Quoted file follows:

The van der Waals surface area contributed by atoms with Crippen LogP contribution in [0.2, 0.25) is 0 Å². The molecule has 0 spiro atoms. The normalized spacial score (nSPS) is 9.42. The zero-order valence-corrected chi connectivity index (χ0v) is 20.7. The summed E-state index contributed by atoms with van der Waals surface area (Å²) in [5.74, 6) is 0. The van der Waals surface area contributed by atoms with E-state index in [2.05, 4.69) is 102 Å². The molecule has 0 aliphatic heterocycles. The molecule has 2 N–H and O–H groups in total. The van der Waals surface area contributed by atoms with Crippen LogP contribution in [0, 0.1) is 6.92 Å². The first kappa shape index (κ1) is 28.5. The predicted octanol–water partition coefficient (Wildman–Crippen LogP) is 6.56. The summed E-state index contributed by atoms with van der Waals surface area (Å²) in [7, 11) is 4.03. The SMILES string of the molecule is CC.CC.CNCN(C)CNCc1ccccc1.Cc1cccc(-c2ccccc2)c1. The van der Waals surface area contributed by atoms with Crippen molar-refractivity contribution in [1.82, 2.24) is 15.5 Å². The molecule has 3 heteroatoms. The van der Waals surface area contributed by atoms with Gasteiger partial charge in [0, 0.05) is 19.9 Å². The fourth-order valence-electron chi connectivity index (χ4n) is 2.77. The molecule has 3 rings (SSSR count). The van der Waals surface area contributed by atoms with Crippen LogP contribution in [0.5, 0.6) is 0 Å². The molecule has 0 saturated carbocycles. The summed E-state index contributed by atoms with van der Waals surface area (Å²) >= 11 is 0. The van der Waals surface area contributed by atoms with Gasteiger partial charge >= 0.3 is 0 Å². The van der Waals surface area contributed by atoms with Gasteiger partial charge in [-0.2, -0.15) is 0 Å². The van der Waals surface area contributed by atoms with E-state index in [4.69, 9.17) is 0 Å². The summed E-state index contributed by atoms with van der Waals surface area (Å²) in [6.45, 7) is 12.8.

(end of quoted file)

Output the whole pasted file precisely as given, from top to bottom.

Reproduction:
The van der Waals surface area contributed by atoms with Crippen LogP contribution in [0.2, 0.25) is 0 Å². The molecule has 0 spiro atoms. The normalized spacial score (nSPS) is 9.42. The zero-order valence-corrected chi connectivity index (χ0v) is 20.7. The summed E-state index contributed by atoms with van der Waals surface area (Å²) in [5.74, 6) is 0. The van der Waals surface area contributed by atoms with E-state index in [2.05, 4.69) is 102 Å². The molecule has 0 aliphatic heterocycles. The molecule has 2 N–H and O–H groups in total. The van der Waals surface area contributed by atoms with Crippen LogP contribution in [0, 0.1) is 6.92 Å². The first kappa shape index (κ1) is 28.5. The predicted octanol–water partition coefficient (Wildman–Crippen LogP) is 6.56. The summed E-state index contributed by atoms with van der Waals surface area (Å²) in [7, 11) is 4.03. The SMILES string of the molecule is CC.CC.CNCN(C)CNCc1ccccc1.Cc1cccc(-c2ccccc2)c1. The van der Waals surface area contributed by atoms with Crippen molar-refractivity contribution in [1.82, 2.24) is 15.5 Å². The molecule has 3 heteroatoms. The van der Waals surface area contributed by atoms with Gasteiger partial charge in [0, 0.05) is 19.9 Å². The fourth-order valence-electron chi connectivity index (χ4n) is 2.77. The molecule has 3 rings (SSSR count). The van der Waals surface area contributed by atoms with Crippen LogP contribution in [0.5, 0.6) is 0 Å². The molecule has 0 saturated carbocycles. The summed E-state index contributed by atoms with van der Waals surface area (Å²) >= 11 is 0. The van der Waals surface area contributed by atoms with Gasteiger partial charge >= 0.3 is 0 Å². The van der Waals surface area contributed by atoms with Gasteiger partial charge in [-0.2, -0.15) is 0 Å². The van der Waals surface area contributed by atoms with E-state index in [4.69, 9.17) is 0 Å². The summed E-state index contributed by atoms with van der Waals surface area (Å²) in [6.45, 7) is 12.8.